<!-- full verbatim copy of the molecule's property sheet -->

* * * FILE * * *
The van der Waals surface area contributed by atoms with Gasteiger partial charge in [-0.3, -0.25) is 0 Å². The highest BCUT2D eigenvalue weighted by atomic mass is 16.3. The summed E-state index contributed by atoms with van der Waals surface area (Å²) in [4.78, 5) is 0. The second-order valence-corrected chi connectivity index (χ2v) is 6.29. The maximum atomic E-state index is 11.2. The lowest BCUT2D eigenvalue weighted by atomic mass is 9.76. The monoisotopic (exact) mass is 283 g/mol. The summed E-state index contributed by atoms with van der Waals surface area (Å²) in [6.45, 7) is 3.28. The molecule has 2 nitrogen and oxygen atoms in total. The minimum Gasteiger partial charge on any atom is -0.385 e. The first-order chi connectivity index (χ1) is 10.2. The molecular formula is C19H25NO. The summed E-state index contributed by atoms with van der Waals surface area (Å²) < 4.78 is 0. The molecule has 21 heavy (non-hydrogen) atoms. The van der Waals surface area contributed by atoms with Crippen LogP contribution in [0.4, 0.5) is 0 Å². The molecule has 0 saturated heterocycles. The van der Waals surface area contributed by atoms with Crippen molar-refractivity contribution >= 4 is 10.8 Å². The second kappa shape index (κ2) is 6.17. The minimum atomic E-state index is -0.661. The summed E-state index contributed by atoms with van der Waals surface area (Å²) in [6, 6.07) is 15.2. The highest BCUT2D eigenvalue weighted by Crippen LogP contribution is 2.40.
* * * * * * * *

The van der Waals surface area contributed by atoms with Gasteiger partial charge in [-0.3, -0.25) is 0 Å². The highest BCUT2D eigenvalue weighted by atomic mass is 16.3. The summed E-state index contributed by atoms with van der Waals surface area (Å²) in [4.78, 5) is 0. The second-order valence-corrected chi connectivity index (χ2v) is 6.29. The maximum atomic E-state index is 11.2. The lowest BCUT2D eigenvalue weighted by atomic mass is 9.76. The monoisotopic (exact) mass is 283 g/mol. The summed E-state index contributed by atoms with van der Waals surface area (Å²) in [6.45, 7) is 3.28. The molecule has 2 nitrogen and oxygen atoms in total. The minimum Gasteiger partial charge on any atom is -0.385 e. The first-order chi connectivity index (χ1) is 10.2. The molecular formula is C19H25NO. The summed E-state index contributed by atoms with van der Waals surface area (Å²) < 4.78 is 0. The molecule has 21 heavy (non-hydrogen) atoms. The van der Waals surface area contributed by atoms with Crippen LogP contribution in [0.4, 0.5) is 0 Å². The molecule has 0 saturated heterocycles. The van der Waals surface area contributed by atoms with Crippen molar-refractivity contribution >= 4 is 10.8 Å². The second kappa shape index (κ2) is 6.17. The minimum atomic E-state index is -0.661. The summed E-state index contributed by atoms with van der Waals surface area (Å²) in [6, 6.07) is 15.2. The highest BCUT2D eigenvalue weighted by Crippen LogP contribution is 2.40.